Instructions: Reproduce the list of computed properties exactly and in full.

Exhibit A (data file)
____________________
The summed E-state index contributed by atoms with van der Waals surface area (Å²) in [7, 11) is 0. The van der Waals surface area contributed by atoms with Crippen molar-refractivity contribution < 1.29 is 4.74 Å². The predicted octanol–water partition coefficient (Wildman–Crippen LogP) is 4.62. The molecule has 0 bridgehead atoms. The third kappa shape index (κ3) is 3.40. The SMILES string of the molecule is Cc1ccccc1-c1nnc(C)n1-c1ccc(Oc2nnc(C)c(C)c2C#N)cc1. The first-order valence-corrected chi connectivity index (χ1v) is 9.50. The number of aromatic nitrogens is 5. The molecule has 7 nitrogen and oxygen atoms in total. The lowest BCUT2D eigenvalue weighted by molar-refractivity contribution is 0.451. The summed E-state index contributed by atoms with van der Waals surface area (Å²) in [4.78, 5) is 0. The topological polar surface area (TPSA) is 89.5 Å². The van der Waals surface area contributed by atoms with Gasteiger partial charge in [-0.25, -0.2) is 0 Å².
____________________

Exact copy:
The summed E-state index contributed by atoms with van der Waals surface area (Å²) in [7, 11) is 0. The van der Waals surface area contributed by atoms with Crippen molar-refractivity contribution < 1.29 is 4.74 Å². The predicted octanol–water partition coefficient (Wildman–Crippen LogP) is 4.62. The molecule has 0 bridgehead atoms. The third kappa shape index (κ3) is 3.40. The SMILES string of the molecule is Cc1ccccc1-c1nnc(C)n1-c1ccc(Oc2nnc(C)c(C)c2C#N)cc1. The first-order valence-corrected chi connectivity index (χ1v) is 9.50. The number of aromatic nitrogens is 5. The molecule has 7 nitrogen and oxygen atoms in total. The lowest BCUT2D eigenvalue weighted by molar-refractivity contribution is 0.451. The summed E-state index contributed by atoms with van der Waals surface area (Å²) in [4.78, 5) is 0. The topological polar surface area (TPSA) is 89.5 Å². The van der Waals surface area contributed by atoms with Gasteiger partial charge in [-0.25, -0.2) is 0 Å².